An example:

 

https://www.507arw.afrc.af.mil/About-Us/Biographies/Display/Article/2409725/colonel-michael-b-parks/

 

This guy got one of the worst climate assessment surveys in the AF when he was SQ/CC. 44 pages of comments of I remember correctly, almost entirely negative. I've never seen such a united disdain for a commander from the whole squadron, even the ones he was pushing for future command. Yet there he is... Rewarded. There are plenty of examples. 

 

Dude’s bio includes “Cadet” in the list of assignments.

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59 minutes ago, go_cubbies22 said:

I also found it weird that for his assignments prior to being a commander he only lists his desk jobs in his duty titles and doesn't include that he's a pilot and which airframe.  I've never seen that before.  Shows what he prioritizes for an Air Force officer.

He’s a C-5/KC-135 guy. He sucked at flying both. My favorite story was his wife getting drunk one night and posting on the Squadron Facebook page what a small dick he had and how he couldn’t give her kids. It was deleted within a few minutes.

When he was the ARS Sq/CC he was punishing people for frat and I informed some friends of mine in his Sq how his wife was an Airman when he met her as an Lt.

Rules for thee, not for me.

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8 hours ago, hindsight2020 said:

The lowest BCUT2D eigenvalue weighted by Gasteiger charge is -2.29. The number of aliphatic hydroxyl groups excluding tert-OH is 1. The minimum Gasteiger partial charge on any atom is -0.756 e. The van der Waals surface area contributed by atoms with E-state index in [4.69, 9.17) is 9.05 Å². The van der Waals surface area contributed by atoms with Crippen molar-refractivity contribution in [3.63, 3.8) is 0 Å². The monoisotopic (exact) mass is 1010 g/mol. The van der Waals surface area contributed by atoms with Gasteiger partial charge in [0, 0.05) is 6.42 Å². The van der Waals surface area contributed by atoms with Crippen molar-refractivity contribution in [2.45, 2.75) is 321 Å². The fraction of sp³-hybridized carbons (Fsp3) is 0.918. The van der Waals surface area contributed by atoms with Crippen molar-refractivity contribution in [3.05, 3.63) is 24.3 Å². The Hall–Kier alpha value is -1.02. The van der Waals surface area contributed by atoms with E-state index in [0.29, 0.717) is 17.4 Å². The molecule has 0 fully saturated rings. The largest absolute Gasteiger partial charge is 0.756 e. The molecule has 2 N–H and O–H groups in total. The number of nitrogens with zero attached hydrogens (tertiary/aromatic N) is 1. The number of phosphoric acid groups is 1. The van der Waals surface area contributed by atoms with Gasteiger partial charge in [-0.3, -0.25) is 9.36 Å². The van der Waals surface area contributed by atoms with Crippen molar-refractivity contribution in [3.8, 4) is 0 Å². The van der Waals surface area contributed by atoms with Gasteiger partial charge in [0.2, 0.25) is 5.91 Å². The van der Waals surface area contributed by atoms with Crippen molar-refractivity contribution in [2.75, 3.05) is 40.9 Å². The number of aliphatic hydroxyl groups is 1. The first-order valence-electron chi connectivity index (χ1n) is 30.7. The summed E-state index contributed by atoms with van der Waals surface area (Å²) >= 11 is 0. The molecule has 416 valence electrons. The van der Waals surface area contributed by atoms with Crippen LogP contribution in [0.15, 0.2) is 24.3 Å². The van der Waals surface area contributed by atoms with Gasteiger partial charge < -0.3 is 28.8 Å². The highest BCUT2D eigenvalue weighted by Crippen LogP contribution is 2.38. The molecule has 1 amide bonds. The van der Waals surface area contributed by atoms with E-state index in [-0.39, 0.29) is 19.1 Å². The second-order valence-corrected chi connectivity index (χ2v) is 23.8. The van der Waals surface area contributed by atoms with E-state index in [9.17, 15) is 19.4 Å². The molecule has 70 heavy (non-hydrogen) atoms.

Non TFI Guard units are probably the last remaining bastion of discretion on that front, and those days are numbered too, imo. 

 

Yup!  Non-TFI ANG here...well if you don't count the slew of AD LTs they send our way because the AD can't absorb them.   Anyway, a few year ago, we had an AD guy who was our WG/CC (dual status T10/T32).  After that assignment he went back to the AD.  Were back to ANG bosses, but I suspect that was a test bed and we'll lilely be seeing more that stuff in the ANG as well.  So glad to be bailing soon.   

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  • 4 weeks later...
On 9/7/2021 at 9:28 AM, Lord Ratner said:

But colonels and generals should be promoted based off the job they have, not the jobs they had. That would free up higher level commanders to select exactly who they already know to be the right people for the right job (vision), then promote them to the required rank.

That’s how the guard works - no promotion past O-5 until you’ve been selected for an O-6 job. It generally helps keep the wrong people from weaseling their way into a job simply because they “have to go somewhere for their O-6 job” like on AD.